We put together a portfolio of poems and prints and approached the Book Festival about exhibiting them this year. And then Covid happened… so here they are online.
Although if you do make it to the WBF shop and gallery at 11 Main Street during the festival period (24 September to 4 October), you will be able see a set of Lisa’s prints.
There are nine prints, each featuring a different bird: blackbird, chough, corncrake, goldfinch, heron, herring gull, raven, snipe and wren. All feature in poems I wrote for last year’s WBF, and the prints were made by Lisa in response to the poems in early 2020.
All these birds have been present in Dumfries and Galloway, though corncrakes are now absent, and choughs the rarest of visitors. They, like most of the others, remain present as place-names, even if the languages spoken by those who coined these names are now also either absent or rare.
For example, Drumatrane and Cairnywellan (both from Gaelic) are ridge of the corncrake and rock of the gulls, while Cronkley (from Old English) is the heron’s clearing, and Penfran Burn (Old Welsh) flows down the raven’s hill.
The prints are in editions of 10 and available for sale framed (as singles or as a group of nine) and unframed. Unframed prints are also available by mail order. Please contact email@example.com for details.
Where are the birds taking me?
More far than near more guessed than known more heard than seen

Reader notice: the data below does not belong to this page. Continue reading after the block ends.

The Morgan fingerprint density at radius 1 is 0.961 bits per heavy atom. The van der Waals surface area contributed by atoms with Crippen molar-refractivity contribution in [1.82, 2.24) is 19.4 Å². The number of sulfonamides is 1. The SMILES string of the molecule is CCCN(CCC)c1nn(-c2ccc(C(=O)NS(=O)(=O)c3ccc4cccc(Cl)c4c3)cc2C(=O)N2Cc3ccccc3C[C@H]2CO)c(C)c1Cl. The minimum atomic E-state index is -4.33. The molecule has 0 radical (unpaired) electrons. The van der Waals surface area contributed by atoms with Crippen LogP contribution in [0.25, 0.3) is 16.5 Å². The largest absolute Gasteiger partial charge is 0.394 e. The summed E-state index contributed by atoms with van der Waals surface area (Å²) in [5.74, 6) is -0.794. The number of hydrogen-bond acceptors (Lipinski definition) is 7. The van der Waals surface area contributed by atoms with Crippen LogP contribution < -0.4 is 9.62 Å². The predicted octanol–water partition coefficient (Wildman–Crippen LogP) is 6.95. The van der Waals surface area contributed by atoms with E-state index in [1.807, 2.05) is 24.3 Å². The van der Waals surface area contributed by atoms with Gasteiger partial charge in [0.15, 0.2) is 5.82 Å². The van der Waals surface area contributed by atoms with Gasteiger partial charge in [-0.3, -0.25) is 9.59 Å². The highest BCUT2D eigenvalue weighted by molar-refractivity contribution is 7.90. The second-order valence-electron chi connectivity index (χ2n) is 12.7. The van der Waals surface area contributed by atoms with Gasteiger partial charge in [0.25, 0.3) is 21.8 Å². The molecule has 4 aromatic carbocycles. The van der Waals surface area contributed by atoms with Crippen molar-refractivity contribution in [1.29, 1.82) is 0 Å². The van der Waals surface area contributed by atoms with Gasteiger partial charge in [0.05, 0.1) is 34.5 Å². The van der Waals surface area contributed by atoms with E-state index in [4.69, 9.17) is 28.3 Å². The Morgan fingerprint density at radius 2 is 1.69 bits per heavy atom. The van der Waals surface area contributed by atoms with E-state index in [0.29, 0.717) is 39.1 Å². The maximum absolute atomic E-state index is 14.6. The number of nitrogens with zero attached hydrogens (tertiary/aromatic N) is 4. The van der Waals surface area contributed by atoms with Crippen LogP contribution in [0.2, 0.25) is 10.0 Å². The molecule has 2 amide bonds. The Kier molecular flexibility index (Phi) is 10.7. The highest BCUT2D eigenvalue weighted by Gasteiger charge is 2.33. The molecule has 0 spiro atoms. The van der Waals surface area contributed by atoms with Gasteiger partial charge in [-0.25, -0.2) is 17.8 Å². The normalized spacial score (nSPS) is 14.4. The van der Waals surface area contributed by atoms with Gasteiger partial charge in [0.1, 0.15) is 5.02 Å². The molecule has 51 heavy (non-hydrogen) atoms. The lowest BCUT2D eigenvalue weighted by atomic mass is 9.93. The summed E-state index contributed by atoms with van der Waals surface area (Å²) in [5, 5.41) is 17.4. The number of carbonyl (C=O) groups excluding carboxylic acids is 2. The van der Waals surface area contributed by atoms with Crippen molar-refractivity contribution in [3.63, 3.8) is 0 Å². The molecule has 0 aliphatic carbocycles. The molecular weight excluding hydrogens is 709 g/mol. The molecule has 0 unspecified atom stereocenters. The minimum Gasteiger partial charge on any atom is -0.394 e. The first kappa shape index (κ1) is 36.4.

their flight their calls their plumage
bullfinch-red or siskin-yellow black silk of a raven salt-white of a herring gull the blue flash of a magpie’s wing
as sudden as thought as absent as forgetting
to apprehend them requires a focus on stillness
an apprehensive stillness opening all the elsewheres the birds are taking us to.
As Spring Fling x Wigtown Book Festival Writer-in-Residence for 2019, I’ve been creating new work exploring the links between birds, art and the landscape, inspired by my experiences during Spring Fling. The new work will be revealed at Wigtown Book Festival (27 September – 6 October) but in the meantime here are some insights and sneak peeks…
I’ve been researching place-names in Dumfries and Galloway which relate to birds. There are many, covering all sorts of ground, from coastal rocks to inland moors and up into the high hills. Many of these place-names are derived from Gaelic, spoken in Galloway until the 18th century.
Here are three, given with their English meanings, together with a description of the place taken from the Ordnance Survey place-name books compiled in the 1840s and 1850s. The map extracts are taken from OS maps published around the same time.
Benyellarie (N of Glentrool)
“A large lofty rocky heathy hill on the farms of Palgown… on its eastern side is a large precipice called “Scars of Benyellary.”
Benyellarie, from beinn iolaire, the eagle’s hill
Cairnywellan Head (by Port Logan, S of Portpatrick)
“A head land which terminates Port Nessock Bay on the South side. It is a Conspicuous object & well known to mariners.”
Cairnywellan, from cárn na bhfaoileann, cairn of the seagulls
Drumadryland (E of Cairnryan)